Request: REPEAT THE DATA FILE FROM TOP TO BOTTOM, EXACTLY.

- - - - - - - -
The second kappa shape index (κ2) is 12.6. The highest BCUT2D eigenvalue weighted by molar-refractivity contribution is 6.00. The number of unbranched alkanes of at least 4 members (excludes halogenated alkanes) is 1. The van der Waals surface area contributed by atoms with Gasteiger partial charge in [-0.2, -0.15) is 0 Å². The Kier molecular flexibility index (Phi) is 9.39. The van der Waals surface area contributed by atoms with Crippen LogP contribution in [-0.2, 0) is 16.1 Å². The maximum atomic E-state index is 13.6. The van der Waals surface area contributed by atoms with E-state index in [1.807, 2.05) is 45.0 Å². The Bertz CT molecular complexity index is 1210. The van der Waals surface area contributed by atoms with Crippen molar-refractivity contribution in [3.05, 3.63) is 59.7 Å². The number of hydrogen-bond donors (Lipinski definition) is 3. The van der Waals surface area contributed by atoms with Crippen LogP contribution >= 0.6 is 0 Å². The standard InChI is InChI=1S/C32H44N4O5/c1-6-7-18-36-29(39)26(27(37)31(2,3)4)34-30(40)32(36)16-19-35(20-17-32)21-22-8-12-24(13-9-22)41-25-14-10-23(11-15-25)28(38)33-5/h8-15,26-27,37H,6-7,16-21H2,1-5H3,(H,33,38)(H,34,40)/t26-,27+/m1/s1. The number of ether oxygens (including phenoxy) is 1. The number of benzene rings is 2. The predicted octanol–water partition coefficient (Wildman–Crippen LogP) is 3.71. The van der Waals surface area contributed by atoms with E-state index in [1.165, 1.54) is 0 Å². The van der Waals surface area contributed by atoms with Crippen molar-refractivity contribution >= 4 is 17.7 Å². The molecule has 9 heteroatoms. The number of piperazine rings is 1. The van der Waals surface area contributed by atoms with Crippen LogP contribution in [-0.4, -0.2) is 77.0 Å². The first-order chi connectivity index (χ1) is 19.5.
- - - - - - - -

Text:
The second kappa shape index (κ2) is 12.6. The highest BCUT2D eigenvalue weighted by molar-refractivity contribution is 6.00. The number of unbranched alkanes of at least 4 members (excludes halogenated alkanes) is 1. The van der Waals surface area contributed by atoms with Gasteiger partial charge in [-0.2, -0.15) is 0 Å². The Kier molecular flexibility index (Phi) is 9.39. The van der Waals surface area contributed by atoms with Crippen LogP contribution in [-0.2, 0) is 16.1 Å². The maximum atomic E-state index is 13.6. The van der Waals surface area contributed by atoms with E-state index in [1.807, 2.05) is 45.0 Å². The Bertz CT molecular complexity index is 1210. The van der Waals surface area contributed by atoms with Crippen molar-refractivity contribution in [3.05, 3.63) is 59.7 Å². The number of hydrogen-bond donors (Lipinski definition) is 3. The van der Waals surface area contributed by atoms with Crippen LogP contribution >= 0.6 is 0 Å². The standard InChI is InChI=1S/C32H44N4O5/c1-6-7-18-36-29(39)26(27(37)31(2,3)4)34-30(40)32(36)16-19-35(20-17-32)21-22-8-12-24(13-9-22)41-25-14-10-23(11-15-25)28(38)33-5/h8-15,26-27,37H,6-7,16-21H2,1-5H3,(H,33,38)(H,34,40)/t26-,27+/m1/s1. The number of ether oxygens (including phenoxy) is 1. The number of benzene rings is 2. The predicted octanol–water partition coefficient (Wildman–Crippen LogP) is 3.71. The van der Waals surface area contributed by atoms with E-state index in [1.165, 1.54) is 0 Å². The van der Waals surface area contributed by atoms with Crippen molar-refractivity contribution >= 4 is 17.7 Å². The molecule has 9 heteroatoms. The number of piperazine rings is 1. The van der Waals surface area contributed by atoms with Crippen LogP contribution in [-0.4, -0.2) is 77.0 Å². The first-order chi connectivity index (χ1) is 19.5.